Album ‘Songs of the Naxi’ celebrates China’s southwestern folk music

Society & Culture

The Naxi, one of China’s 55 ethnic minorities, has long been popular with international anthropologists. But its folk music is routinely overlooked. A new album hopes to change that.

He Jinhua (photo by Helen Rees)

A new album, Songs of the Naxi of Southwest China, is bringing a collection of traditional folk songs from one of China’s smaller ethnic groups to a global audience for the first time.

Performed by acclaimed artist Hé Jīnhuā 和金花, who belongs to the Naxi, one of China’s 55 officially recognized ethnic minorities, the 20-track record provides not only a compelling listening experience but a rich glimpse into the daily life of this small yet diverse minority group.

UCLA professor of ethnomusicology Helen Rees, who played a key role in the project, says that while the Naxi, who number around 325,000 and live mostly in the southwest province of Yunnan, have garnered high levels of international interest relative to their small size, their folk songs have yet to receive the same attention as other aspects of their culture.

“The Naxi are quite unusual because they do have very substantial name recognition outside of the country,” Rees said, explaining that this is largely due to the famous writing system used by Naxi indigenous priests known as the Dōngbā 东巴. “They have this remarkable pictographic writing system which attracted tremendous attention within China and the West right back at the beginning of the 20th century. The result of that is that many Naxi pictographic scriptures are in Western museums, collected by people like Joseph Rock, who was a very famous National Geographic Explorer and Dōngbā expert of the mid-20th century.”

The Naxi, among other ethnic groups, is also known for the dòngjīng 洞经, a more Sinicized form of instrumental ensemble music that became popular among foreign backpackers in the 1990s, Rees said. But the group’s folk songs have yet to receive global recognition. Hopefully this will change, Rees said. Accompanying the music in Songs of the Naxi of Southwest China are translations and photos.

“Bringing the folk song CD out in a format with the lyrics in three different languages — Naxi, Chinese, and English — is helping bring Naxi folk songs into the international limelight that already exists for other aspects of Naxi culture,” Rees said.

The Naxi is culturally diverse and influenced by the region’s mountainous geography and close proximity to Tibetans, Han Chinese, and other groups like the Bai and Lisu. This diversity is reflected in the album, which features songs in the Naxi language and a local Tibetan dialect. The ease with which He Jinhua can sing in both and master different styles is likely to surprise international listeners, Rees said. But what Western listeners are likely to find most striking is the “tremendous range and expressive power of a single female voice.”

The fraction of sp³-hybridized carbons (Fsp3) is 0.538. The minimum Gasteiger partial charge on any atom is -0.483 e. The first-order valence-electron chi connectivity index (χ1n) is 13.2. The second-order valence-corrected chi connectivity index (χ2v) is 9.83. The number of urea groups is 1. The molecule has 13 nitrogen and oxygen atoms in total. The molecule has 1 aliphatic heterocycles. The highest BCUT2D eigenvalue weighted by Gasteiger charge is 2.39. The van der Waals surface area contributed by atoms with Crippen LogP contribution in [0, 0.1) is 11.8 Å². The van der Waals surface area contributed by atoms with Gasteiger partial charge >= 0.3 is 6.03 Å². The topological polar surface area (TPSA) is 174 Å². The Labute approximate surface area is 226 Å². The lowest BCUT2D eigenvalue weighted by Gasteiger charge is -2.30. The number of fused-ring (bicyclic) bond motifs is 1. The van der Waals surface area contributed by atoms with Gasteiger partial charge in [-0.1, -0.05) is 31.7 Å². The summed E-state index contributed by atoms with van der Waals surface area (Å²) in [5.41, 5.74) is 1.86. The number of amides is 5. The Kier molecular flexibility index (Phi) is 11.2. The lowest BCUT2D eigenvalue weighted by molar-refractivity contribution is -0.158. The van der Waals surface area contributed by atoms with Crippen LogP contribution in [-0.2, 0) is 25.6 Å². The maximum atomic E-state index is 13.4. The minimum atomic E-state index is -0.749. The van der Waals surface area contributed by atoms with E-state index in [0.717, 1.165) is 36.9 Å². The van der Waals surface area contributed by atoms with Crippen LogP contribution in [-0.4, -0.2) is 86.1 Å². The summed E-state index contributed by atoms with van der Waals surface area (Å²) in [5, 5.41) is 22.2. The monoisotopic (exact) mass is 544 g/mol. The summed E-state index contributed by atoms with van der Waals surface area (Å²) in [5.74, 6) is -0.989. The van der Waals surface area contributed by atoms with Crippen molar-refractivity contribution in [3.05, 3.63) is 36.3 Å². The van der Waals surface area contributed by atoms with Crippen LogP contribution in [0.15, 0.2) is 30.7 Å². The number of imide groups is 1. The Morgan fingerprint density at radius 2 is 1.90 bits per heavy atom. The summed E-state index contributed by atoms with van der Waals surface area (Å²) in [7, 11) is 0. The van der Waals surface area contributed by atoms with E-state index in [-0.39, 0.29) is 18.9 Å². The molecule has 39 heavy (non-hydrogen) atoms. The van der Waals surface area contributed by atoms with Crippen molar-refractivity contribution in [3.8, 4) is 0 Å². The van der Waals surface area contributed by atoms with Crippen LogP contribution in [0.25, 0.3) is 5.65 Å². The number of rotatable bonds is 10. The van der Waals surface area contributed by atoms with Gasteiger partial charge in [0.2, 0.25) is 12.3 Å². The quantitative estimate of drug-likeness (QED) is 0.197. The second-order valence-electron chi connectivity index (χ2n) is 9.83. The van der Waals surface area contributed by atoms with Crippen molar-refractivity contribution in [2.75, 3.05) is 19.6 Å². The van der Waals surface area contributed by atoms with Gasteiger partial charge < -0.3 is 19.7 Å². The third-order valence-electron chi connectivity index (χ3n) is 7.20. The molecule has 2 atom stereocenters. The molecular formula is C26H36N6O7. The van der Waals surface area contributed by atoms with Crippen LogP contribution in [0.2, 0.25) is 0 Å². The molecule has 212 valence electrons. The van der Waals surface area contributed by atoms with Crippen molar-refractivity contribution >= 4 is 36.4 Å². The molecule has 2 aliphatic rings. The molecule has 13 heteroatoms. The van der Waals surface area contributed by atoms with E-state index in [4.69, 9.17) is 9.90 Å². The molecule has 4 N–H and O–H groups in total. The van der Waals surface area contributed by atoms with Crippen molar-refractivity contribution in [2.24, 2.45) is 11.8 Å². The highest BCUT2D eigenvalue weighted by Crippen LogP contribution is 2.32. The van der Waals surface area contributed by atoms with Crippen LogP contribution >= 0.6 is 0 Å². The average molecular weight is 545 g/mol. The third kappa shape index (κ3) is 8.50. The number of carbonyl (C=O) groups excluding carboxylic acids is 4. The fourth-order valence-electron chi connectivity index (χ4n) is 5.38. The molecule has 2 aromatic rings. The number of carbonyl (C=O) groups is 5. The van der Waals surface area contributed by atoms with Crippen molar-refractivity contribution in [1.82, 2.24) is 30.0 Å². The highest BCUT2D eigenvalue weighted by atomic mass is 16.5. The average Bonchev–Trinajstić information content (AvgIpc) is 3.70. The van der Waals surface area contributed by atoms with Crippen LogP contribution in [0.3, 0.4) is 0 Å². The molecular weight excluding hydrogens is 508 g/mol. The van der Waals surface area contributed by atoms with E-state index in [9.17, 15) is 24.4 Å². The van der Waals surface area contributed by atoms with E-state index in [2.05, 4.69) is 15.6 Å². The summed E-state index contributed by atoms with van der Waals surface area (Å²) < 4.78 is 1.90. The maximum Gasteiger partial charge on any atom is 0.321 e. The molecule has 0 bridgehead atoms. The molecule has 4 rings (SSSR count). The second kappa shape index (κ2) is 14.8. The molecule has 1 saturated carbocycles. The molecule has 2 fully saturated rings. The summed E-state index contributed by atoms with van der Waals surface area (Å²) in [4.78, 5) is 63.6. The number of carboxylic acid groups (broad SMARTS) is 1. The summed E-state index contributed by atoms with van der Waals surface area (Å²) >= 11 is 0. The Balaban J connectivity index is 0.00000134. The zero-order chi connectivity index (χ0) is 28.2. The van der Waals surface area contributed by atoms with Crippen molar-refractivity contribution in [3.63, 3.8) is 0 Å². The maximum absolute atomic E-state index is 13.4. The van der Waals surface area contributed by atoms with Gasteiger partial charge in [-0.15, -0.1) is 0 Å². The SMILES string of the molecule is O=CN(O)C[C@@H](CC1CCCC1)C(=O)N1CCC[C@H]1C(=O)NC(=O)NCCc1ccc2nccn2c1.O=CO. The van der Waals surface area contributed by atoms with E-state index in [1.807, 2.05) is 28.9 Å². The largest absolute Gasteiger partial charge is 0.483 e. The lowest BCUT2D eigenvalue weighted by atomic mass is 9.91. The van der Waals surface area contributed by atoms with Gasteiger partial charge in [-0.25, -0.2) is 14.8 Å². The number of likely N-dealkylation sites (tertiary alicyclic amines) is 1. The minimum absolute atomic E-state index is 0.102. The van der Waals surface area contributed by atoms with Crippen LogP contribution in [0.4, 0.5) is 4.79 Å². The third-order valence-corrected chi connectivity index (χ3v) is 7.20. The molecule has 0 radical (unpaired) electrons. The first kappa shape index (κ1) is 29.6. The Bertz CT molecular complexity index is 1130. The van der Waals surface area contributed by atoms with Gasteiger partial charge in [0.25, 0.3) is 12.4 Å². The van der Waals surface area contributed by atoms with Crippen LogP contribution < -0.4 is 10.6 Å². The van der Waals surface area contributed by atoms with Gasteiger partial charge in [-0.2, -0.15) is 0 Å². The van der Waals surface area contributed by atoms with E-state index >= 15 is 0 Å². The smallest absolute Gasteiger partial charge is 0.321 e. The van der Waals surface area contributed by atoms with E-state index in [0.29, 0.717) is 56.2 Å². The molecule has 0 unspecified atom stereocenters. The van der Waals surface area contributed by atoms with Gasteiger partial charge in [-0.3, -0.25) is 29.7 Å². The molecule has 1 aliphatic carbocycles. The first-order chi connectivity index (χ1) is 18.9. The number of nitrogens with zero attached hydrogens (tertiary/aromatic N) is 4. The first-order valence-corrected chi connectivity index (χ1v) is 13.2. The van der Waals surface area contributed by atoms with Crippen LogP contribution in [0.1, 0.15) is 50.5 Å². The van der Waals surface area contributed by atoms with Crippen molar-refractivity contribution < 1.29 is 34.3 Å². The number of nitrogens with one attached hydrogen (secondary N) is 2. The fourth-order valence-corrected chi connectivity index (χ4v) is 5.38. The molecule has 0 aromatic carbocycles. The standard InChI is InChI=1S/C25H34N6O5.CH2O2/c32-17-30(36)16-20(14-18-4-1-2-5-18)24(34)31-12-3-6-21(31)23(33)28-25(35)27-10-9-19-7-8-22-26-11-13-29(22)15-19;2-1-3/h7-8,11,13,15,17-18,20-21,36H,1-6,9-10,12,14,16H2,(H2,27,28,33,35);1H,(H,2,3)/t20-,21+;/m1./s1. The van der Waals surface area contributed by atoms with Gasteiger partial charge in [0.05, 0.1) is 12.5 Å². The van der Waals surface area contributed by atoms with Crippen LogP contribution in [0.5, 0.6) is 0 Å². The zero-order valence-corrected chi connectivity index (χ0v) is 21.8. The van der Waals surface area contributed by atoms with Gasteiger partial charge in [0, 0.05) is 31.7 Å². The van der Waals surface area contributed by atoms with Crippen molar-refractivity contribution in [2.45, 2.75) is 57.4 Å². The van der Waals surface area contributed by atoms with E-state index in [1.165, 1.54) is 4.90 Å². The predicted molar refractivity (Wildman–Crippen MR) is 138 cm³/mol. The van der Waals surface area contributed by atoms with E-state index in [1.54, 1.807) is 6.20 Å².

In fact, the first 14 tracks feature He unaccompanied by instruments. In some songs, her voice is layered over itself to give the impression of multiple women singing together.

He, who was raised by farming parents in Yunnan’s Yulong County, has now toured extensively throughout the world and is considered a National First Grade Artist, China’s highest distinction for professional artists.

Rees said that the project was He’s idea, motivated by a desire to preserve traditional Naxi music. “Jinhua was very keen to learn as much as she could from people all around the Naxi homeland of the songs from the different regions to perform them, and then to disseminate them and encourage other people to learn them. So this project, in part, is one way to document her life’s work.”

With titles such as “Wedding Song,” “Ploughing Song,” and “Drinking Song,” the music offers valuable insight into Naxi traditional rituals. He learned many of the songs as a young child, just from people around her.

One song in particular holds special importance to the artist. When He was in Los Angeles recording the album, she was unsure whether to record a track called “Dawn Lament,” which is usually sung in front of the coffin at a funeral.

While He eventually recorded the track, she also decided that it would not appear on the CD. “She decided she did want to document it, but we agreed it was not going to go on the CD because her much-loved parents were still alive, and it would be inauspicious to put it on the CD in that context,” Rees said.

Sadly, He’s parents both passed away before the album was released. But their passing also meant that He no longer felt uncomfortable excluding “Dawn Lament” from the album.

Fortunately, the photography for the project was done before He’s parents passed away. “Photographs in some ways memorialize that wonderful family when they were all still together,” Rees said.

He intended the album to preserve Naxi folk songs, but perhaps it also serves as a tribute to her family and the community who raised her.

Songs of the Naxi of Southwest China is available through Smithsonian Folkways.